Personally, if you want a good story, you can't beat the Odyssey. Also, Penn Jillette's "God, No" is pretty good.
Has To Kill A Mockingbird been mentioned?
Also, The Universe in a Nutshell. :)
In don't worship books.
What books do atheists worship? I simple cannot answer that question. While there are many good books, what I do know is that the gullible claim that "we all worship something" and they add that information into the mass of bad ideas they use to prove their god, and that he is worthy of worship. You worship your wife, your car, your money, television, Elvis, etc. I totally disagree! Then Dylan had a song claiming that we all "serve somebody." I think the idea here is that you gotta serve God. Again, I disagree! This entire mess is like saying we all eat, or that we all pooh. So what. How can you use that crap in a legitimate religious way?
I'm probably going to regret this, but . . . the meaning of a word depends largely on context, and most English words have multiple meanings, which makes equivocation a particularly insidious tactic in argument while befuddling many believers. I took "worship" in a religious sense because the OP said "you atheists," implying that she is not one. I didn't take it very seriously, though. I have a lot of fundamentalist students, and they often say "theory" when they mean "hypothesis" or "guess." "It's just a theory," they say. I take pains to explain that "theory" in general conversation has one meaning and in science it has another. Another example is "faith;" as in "you have faith the sun will rise tomorrow." "Evolution" only means change, as in "my view on gay rights is evolving," or "Corvettes have really evolved since 1957," rather than "descent with modification" or "biological change through natural selection." Equivocation, using a word in two different senses in an argument, is a logical fallacy that many people can't spot. I try not to use words that give the other side an opening to start the doubletalk. Will it make any difference? Probably not.
The Scarlet Letter is a wonderful symbolic novel that resonates with multiple meanings. Nathaniel Hawthorne's ancestors were Puritans, with his grandfather, John Hathorne, serving as a judge at the Salem witch trials in 1692, and Hawthorne chafed against Puritan disapproval of story telling. Hawthorne's Puritans focus on man's sinful nature so intently that they ignore all the beauties of the human spirit. It's also a love story, which most readers miss, but Hester waits seven years for Dimmesdale to run away with her, then returns years later so she can be buried next to him.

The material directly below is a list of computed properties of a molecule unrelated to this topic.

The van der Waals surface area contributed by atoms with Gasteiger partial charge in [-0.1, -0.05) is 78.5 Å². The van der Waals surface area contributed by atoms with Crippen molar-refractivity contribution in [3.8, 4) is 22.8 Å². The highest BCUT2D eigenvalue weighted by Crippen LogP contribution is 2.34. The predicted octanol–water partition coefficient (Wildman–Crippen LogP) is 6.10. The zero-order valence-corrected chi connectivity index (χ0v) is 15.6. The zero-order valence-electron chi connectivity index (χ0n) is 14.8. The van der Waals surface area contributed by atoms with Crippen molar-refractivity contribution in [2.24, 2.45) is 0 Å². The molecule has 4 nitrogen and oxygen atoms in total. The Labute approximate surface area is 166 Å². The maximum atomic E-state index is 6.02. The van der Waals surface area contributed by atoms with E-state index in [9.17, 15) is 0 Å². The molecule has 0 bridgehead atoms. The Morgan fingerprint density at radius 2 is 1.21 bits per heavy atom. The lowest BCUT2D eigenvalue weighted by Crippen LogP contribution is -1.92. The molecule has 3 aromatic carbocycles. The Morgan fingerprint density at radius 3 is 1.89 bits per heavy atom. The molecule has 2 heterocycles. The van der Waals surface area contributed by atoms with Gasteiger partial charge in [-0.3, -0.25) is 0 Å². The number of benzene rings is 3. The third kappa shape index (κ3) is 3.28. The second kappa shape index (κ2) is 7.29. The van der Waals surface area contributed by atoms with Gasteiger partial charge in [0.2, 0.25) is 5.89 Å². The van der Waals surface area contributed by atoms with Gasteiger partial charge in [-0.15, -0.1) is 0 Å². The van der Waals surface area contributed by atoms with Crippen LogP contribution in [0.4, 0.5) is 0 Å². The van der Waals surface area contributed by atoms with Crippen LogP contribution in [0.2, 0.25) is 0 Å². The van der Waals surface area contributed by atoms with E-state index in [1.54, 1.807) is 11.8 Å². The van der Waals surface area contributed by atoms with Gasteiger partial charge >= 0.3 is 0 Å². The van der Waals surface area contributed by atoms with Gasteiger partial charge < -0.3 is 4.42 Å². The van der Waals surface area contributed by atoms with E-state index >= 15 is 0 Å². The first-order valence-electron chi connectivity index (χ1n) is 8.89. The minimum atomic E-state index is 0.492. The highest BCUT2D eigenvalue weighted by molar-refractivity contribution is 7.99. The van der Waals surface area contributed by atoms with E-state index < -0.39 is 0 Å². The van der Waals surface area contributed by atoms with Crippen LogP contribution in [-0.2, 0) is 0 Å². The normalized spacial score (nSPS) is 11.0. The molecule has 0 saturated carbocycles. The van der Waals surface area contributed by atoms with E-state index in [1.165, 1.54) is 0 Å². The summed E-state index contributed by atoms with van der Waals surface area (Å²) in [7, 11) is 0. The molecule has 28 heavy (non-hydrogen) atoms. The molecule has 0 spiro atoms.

Try The Great Gatsby.
"What books do you atheists worship?" Why would people or any persuasion worship a book, and who are "you atheists?" Sounds like you are getting some data together for a study. It also sounds like you are not an atheist.
Please explain to me also what you mean by "a book that explains the science of homosexuality." I never knew that homosexuality was a science. WTF? Jez, Jezzy. I'm really lost here.
Hi Jezzy, I put this list together for you and then discovered that you sent your message in 2009. Oh well, here it is. When you finish with these books let me know and I will send you another list.
Saint Mark D. E. Nineham
Saint Luke G.B Caird
Saint Matthew J.C. Fenton
The Spiders House Paul Bowles
The God Delusion Richard Dawkins
The Interpreter's Dictionary of the Bible (5 Volume Set) Keith R. Crim &George A. Buttrick
The History of the Church Eusebius
The Early Church Henry Chadwick
The Passover Plot Hugh J. Schonfield
Infidel Ayaan Hirsi Ali
Murder in Amsterdam : The Death of Theo Van Gogh and the Limits of Tolerance Ian Buruma
The Histories Tacitus
The Histories Herodotus
God Is Not Great: How Religion Poisons Everything Christopher Hitchens
Salamander: The Story of the Mormon Forgery Murders Linda Sillitoe and Allen Roberts
Under the Banner of Heaven Jon Krakauer
Constantine's Bible David L. Dungan
The Holy Qur'an with English Translation Maulana Muhammad Ali
A World Lit Only by Fire William Manchester
Crimes Against Humanity Geoffrey Robertson
Scientology L. Ron Hubbard
Josephus and the New Testament Steve Mason
The Bible as History Werner Keller
In Search of Historical Jesus Lee Roddy
The Life and Times of Constantine the Great by D. G. Kousoulas
When Jesus Became God: The Struggle to Define Christianity during the Last Days of Rome by Richard E. Rubenstein
Church of Lies Flora Jessop
Interesting list. I saved it, and will check-out some of them.